Brittany dogs are generally:

  • Good with Families
  • Playful
  • Good with Kids
  • Energetic

During the search for a Brittany puppy, you may hear breeders explain the difference between “American” and “French” Brittany’s. The American Brittany is taller and faster than the French Brittany, which is typically smaller.

Brittany’s are known for their sensitivity to harsh treatment. When your Brittany acts up, a stern look or a sharp word will often suffice. Use positive reinforcement techniques, such as praise, play, and food rewards, to help train them firmly but gently.

Brittany’s are typically good with children and other pets because of their friendly, happy nature. As a result of their exuberance, they can accidentally injure a small child, so supervise your Brittany when they’re playing with your kids. If you buy your Brittany for hunting, you’ll find that they work much like a pointer, but with a smaller range. Brittany’s point and retrieve game both on land and in water. People who are new to hunting should consider Brittany because they have a natural instinct for hunting.

If hunting is not your sport, consider agility, flyball, or other activities with your Brittany. You and your dog will love it! If you can keep up with Brittany’s exercise needs and job demands, they’ll make a great family companion. Brittanys are good-looking dogs that usually attract compliments. The grooming needs of these animals are relatively simple. They are typically friendly, affectionate, and happy. Families who play hard, love the outdoors and want a dog to share it with may find them the perfect dog.

What are the Origins of the Brittany?

Brittany is the westernmost region of France, bordered by the English Channel to the north and the Bay of Biscay to the south. These French hunters developed what is now considered one of the world’s most versatile bird dogs, capable of hunting ducks, woodcocks, pheasants, partridges, and just about anything with feathers. In the 17th century, paintings and tapestries depicted Brittany for the first time. According to French, Flemish, and Dutch masters of the period, liver-and-white pointing dogs were quite common in Western Europe as evidenced by the frequent appearance of Brittany-type dogs in their portraits and pastoral scenes.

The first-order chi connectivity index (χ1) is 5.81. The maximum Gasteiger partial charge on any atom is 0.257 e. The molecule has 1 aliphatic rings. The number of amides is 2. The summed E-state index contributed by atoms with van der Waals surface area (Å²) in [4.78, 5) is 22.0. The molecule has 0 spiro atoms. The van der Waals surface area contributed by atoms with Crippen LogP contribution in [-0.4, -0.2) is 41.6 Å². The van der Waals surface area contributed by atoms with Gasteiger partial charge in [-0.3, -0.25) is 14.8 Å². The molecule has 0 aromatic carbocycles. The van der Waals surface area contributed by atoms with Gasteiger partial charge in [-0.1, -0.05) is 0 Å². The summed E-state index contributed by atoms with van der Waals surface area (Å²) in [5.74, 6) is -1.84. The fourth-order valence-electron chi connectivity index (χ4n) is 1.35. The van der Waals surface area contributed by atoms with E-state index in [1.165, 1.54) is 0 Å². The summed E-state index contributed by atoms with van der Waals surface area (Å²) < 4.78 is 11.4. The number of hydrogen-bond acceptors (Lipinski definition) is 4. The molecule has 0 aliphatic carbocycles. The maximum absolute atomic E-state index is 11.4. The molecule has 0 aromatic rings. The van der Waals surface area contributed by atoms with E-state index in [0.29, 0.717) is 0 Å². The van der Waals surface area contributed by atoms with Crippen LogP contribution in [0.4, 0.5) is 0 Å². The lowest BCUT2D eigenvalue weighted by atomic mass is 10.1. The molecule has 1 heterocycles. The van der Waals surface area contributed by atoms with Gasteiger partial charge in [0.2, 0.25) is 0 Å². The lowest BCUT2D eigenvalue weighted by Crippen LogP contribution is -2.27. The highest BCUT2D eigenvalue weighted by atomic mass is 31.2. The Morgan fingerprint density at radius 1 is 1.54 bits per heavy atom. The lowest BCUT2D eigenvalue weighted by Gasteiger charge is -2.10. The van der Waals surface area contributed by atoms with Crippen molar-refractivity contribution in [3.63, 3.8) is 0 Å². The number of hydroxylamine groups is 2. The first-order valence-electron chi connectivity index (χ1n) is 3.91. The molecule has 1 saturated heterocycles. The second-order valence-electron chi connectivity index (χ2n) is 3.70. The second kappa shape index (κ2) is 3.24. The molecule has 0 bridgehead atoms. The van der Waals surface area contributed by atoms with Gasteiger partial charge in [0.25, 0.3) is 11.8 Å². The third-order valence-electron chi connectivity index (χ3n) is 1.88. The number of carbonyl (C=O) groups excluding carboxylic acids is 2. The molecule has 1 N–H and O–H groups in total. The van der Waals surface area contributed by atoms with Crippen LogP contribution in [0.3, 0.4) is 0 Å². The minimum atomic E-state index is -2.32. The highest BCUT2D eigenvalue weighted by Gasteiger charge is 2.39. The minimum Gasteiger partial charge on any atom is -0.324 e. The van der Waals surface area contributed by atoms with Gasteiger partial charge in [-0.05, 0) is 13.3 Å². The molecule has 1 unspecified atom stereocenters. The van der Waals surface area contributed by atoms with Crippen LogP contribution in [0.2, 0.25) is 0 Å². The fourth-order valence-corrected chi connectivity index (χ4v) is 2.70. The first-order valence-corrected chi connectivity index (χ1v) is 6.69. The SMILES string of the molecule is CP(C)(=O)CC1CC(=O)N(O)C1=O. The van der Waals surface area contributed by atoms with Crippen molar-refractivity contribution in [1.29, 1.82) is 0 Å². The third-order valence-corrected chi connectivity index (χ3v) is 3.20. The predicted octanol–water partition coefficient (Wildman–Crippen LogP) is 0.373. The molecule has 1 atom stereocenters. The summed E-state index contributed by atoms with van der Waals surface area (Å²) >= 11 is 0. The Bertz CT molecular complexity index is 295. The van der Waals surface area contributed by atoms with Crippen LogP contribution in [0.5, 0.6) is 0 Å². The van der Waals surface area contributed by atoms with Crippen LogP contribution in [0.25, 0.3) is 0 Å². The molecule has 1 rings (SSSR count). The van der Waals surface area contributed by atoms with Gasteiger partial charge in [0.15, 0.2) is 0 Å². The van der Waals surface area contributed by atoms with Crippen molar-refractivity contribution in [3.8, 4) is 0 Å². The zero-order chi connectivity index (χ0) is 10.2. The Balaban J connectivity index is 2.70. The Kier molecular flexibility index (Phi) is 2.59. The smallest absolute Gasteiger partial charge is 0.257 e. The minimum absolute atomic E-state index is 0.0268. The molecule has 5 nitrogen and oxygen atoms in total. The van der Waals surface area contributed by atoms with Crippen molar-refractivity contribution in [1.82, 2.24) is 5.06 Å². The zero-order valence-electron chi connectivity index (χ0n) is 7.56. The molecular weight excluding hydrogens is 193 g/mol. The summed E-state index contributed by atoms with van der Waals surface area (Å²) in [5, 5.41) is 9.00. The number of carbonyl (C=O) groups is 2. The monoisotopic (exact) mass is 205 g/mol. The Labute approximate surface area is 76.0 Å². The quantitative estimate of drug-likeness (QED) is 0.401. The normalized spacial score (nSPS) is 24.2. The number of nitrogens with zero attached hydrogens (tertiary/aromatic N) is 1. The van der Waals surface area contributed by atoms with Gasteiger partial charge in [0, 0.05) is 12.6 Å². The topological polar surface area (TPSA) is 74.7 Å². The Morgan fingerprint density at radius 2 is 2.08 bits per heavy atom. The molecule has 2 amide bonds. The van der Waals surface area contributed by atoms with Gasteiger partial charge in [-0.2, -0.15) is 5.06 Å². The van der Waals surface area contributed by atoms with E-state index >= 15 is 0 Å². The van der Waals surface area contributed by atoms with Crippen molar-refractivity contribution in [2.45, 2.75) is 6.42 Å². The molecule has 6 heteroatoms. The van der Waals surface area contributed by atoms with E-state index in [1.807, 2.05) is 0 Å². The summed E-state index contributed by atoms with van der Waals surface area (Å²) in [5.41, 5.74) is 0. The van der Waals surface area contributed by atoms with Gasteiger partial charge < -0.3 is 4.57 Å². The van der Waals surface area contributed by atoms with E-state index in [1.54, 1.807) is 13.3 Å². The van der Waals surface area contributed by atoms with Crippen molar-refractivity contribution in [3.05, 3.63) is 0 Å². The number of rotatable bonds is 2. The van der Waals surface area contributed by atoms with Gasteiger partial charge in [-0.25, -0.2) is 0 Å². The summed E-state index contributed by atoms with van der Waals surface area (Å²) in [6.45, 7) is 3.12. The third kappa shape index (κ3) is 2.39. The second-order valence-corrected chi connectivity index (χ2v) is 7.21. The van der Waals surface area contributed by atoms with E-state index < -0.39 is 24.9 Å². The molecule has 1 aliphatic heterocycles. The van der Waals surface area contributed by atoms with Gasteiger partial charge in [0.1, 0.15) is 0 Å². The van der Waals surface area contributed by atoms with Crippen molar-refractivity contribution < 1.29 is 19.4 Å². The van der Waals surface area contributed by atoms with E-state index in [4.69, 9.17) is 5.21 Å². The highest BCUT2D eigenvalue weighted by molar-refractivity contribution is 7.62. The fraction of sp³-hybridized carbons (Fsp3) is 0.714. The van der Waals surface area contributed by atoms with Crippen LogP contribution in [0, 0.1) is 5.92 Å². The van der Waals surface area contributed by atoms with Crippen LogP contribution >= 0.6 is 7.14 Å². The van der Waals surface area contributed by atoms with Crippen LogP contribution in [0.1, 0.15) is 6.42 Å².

Its original devotees were medieval peasants and poachers, people who valued thrift as a virtue. Because they could not support a full kennel, they placed a high value on dogs that were capable of being used for a variety of purposes. Brittany dogs have never lost the versatility they were bred within the French countryside long ago. In 1931, Brittany was introduced to America. AKC registered its first Brittany Spaniel in 1934.

What are the Risks for the Brittany Dog Breed?

If you’re thinking about getting a Brittany, you should be aware of some common conditions. A good breeder will show your health clearances for both your puppy’s parents if you’re buying a puppy. A health clearance indicates that a dog has been tested for and cleared of a particular condition.

Some common Brittany conditions include:

Brittany’s active both indoors and outdoors. In order for them to be happy, they need a large yard or, better yet, some acreage where they can run off some of their excess energy. Apartment life and city living aren’t ideal for them unless you have the time and dedication to provide them with the appropriate amount and type of exercise. Although this breed is resistant to cold and damp conditions when hunting, they should live indoors with their owners. In the absence of supervision, they should be kept in a safely fenced yard.

Exercise puppies younger than two years old for no more than half an hour at a time. Muscle coordination and their ability to focus aren’t fully developed, and neither are their joints. When your Brittany pup seems tired or unenthusiastic, take a break from training or play. Teaching them to come when called is essential. Be firm and consistent, but never harsh. A sharp word can often stop misbehavior in its tracks. As puppies, Brittany can be destructive. Exercise and training will keep them occupied, and you can create puppies if you can’t supervise them.

Conclusion

It’s essential to be prepared for the things you cannot control. At Spot Pet Insurance, our number one priority is helping you give your dog the long, happy, and healthy life they deserve. Reach out today and request a free pet insurance quote to learn more about our range of well-rounded plan options for your Brittany.